- Several teams have garnered attention for having specialist set-piece coaches
- Even the football purists are keen to make them as effective as possible now
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The Premier League is blessed with football purists in Pep Guardiola, Jurgen Klopp, Mikel Arteta and more — managers who want to show why it is called ‘the beautiful game’ when they win.
But they are now just as meticulous at set-pieces as the ones who play percentage football.
Graham Taylor was a great advocate of the importance of set-pieces, long before the game was swimming in specialists.
I played under Graham at Aston Villa and in October 1987 we faced Spurs in the League Cup.
We won an early corner and I knew exactly what to do. Taylor had me do plyometric training — jumping on top of boxes, leaping over hurdles, that sort of thing — because I was responsible for flicking on the ball from the front post.
Set pieces are a Taylor-made way to win games and each team are focusing on them more now
Old-school managers like my former Aston Villa boss Graham Taylor (right), who played percentage football, was a great advocate of the importance of set pieces
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At 6ft 2in, I wasn’t the biggest, but I could climb as high as the best of them. The corner came in. There was nobody in front of me, so I flicked it on for Alan McInally to head home after charging into the box. We scored multiple goals this way.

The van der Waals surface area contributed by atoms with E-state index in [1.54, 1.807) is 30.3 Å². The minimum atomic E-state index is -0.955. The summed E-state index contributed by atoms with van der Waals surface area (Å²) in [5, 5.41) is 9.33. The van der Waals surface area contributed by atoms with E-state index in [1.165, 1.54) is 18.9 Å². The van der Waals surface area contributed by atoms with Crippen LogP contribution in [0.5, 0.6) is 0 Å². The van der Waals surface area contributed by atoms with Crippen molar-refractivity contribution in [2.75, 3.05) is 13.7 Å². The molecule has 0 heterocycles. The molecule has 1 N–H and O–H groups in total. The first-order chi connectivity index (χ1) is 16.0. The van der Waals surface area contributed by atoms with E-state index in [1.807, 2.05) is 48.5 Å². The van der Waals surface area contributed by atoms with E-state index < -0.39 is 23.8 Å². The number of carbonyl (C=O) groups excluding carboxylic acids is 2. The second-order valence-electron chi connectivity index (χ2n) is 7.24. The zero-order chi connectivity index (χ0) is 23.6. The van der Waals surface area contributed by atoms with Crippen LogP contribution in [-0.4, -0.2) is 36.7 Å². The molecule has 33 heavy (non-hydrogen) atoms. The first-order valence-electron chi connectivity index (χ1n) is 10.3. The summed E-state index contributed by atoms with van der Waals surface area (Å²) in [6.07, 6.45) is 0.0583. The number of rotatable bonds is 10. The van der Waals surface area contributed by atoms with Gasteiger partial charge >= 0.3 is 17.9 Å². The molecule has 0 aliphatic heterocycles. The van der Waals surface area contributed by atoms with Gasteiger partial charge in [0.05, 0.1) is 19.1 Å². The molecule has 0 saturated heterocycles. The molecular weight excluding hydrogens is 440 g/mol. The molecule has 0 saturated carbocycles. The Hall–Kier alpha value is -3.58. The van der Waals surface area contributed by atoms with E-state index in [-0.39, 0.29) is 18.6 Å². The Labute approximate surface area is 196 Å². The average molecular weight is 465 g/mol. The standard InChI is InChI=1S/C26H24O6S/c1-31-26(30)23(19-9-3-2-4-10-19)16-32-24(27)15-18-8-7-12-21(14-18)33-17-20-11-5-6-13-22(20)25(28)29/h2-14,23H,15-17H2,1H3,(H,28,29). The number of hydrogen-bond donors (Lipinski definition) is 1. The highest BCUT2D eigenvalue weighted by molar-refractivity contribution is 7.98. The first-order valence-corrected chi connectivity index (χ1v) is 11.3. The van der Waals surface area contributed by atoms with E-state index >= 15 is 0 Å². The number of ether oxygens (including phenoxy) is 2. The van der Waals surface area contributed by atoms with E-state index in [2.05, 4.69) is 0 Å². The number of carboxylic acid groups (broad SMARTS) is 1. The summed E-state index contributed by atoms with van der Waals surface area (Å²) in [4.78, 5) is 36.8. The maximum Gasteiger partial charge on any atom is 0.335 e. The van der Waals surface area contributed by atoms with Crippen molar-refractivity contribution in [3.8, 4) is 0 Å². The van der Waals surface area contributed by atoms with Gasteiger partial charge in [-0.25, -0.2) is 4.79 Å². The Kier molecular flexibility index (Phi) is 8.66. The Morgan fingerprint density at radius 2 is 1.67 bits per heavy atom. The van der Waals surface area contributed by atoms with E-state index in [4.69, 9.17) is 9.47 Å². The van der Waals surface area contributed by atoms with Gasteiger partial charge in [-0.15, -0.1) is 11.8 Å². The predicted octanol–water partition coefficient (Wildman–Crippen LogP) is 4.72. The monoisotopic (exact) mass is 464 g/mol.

Taylor spent hours perfecting these set-pieces — sometimes at the expense of working on how we should play in and out of possession — because he saw them as a vital way to win.
As did Dave Bassett and Howard Wilkinson when I went to Leicester. I privately renamed us ‘Leicester Set-Piece City’ under those two.
Arsene Wenger at Arsenal would spend time on set-pieces but it was simplified — zonal marking when defending and an agreed set of movements when attacking. Wenger largely trusted us to know what to do on the day.
But these days, even the football purists are just as meticulous at set-pieces (pictured – Pep Guardiola with one of his coaches Carlos Vicens, who oversees Man City’s set-piece routines)
Today, though, managers like Guardiola, Klopp and Arteta want the best of both worlds.
They want to win beautifully, but also leave nothing to chance when it comes to set-pieces.